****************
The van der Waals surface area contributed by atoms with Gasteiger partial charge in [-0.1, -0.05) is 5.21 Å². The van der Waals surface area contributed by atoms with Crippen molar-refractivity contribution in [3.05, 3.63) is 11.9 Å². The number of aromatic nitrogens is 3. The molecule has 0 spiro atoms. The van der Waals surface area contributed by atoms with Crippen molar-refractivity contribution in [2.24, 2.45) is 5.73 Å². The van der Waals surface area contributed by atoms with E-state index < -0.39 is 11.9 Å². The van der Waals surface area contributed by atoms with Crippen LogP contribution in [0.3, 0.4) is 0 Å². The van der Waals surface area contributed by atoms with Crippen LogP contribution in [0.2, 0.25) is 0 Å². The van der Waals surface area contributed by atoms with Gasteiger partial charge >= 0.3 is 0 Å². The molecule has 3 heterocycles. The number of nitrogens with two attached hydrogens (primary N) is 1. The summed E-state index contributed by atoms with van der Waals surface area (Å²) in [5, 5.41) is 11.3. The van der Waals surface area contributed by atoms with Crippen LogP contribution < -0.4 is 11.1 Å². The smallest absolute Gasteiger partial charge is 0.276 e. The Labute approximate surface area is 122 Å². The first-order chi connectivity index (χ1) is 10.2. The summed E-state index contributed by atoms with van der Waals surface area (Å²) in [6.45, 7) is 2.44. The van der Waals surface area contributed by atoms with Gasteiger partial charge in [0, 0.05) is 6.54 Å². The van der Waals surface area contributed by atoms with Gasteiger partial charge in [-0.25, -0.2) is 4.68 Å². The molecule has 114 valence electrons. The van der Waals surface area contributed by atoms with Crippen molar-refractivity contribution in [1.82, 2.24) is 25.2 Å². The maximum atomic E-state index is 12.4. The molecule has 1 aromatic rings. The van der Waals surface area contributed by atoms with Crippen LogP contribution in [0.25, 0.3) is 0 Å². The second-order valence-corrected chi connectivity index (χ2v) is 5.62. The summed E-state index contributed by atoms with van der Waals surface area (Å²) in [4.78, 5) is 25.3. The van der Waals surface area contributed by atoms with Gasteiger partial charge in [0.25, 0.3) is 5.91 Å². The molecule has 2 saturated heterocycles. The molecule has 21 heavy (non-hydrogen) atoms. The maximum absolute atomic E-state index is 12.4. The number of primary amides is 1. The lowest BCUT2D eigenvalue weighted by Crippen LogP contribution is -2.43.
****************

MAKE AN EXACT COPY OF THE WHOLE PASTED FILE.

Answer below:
The van der Waals surface area contributed by atoms with Gasteiger partial charge in [-0.1, -0.05) is 5.21 Å². The van der Waals surface area contributed by atoms with Crippen molar-refractivity contribution in [3.05, 3.63) is 11.9 Å². The number of aromatic nitrogens is 3. The molecule has 0 spiro atoms. The van der Waals surface area contributed by atoms with Crippen molar-refractivity contribution in [2.24, 2.45) is 5.73 Å². The van der Waals surface area contributed by atoms with E-state index < -0.39 is 11.9 Å². The van der Waals surface area contributed by atoms with Crippen LogP contribution in [0.3, 0.4) is 0 Å². The van der Waals surface area contributed by atoms with Crippen LogP contribution in [0.2, 0.25) is 0 Å². The van der Waals surface area contributed by atoms with Gasteiger partial charge >= 0.3 is 0 Å². The molecule has 3 heterocycles. The number of nitrogens with two attached hydrogens (primary N) is 1. The summed E-state index contributed by atoms with van der Waals surface area (Å²) in [5, 5.41) is 11.3. The van der Waals surface area contributed by atoms with Crippen LogP contribution < -0.4 is 11.1 Å². The smallest absolute Gasteiger partial charge is 0.276 e. The Labute approximate surface area is 122 Å². The first-order chi connectivity index (χ1) is 10.2. The summed E-state index contributed by atoms with van der Waals surface area (Å²) in [6.45, 7) is 2.44. The van der Waals surface area contributed by atoms with Gasteiger partial charge in [0, 0.05) is 6.54 Å². The van der Waals surface area contributed by atoms with Gasteiger partial charge in [-0.25, -0.2) is 4.68 Å². The molecule has 114 valence electrons. The van der Waals surface area contributed by atoms with Crippen molar-refractivity contribution in [1.82, 2.24) is 25.2 Å². The maximum atomic E-state index is 12.4. The molecule has 1 aromatic rings. The van der Waals surface area contributed by atoms with Crippen LogP contribution in [0.25, 0.3) is 0 Å². The second-order valence-corrected chi connectivity index (χ2v) is 5.62. The summed E-state index contributed by atoms with van der Waals surface area (Å²) in [4.78, 5) is 25.3. The van der Waals surface area contributed by atoms with Gasteiger partial charge in [0.25, 0.3) is 5.91 Å². The molecule has 2 saturated heterocycles. The molecule has 21 heavy (non-hydrogen) atoms. The maximum absolute atomic E-state index is 12.4. The number of primary amides is 1. The lowest BCUT2D eigenvalue weighted by Crippen LogP contribution is -2.43.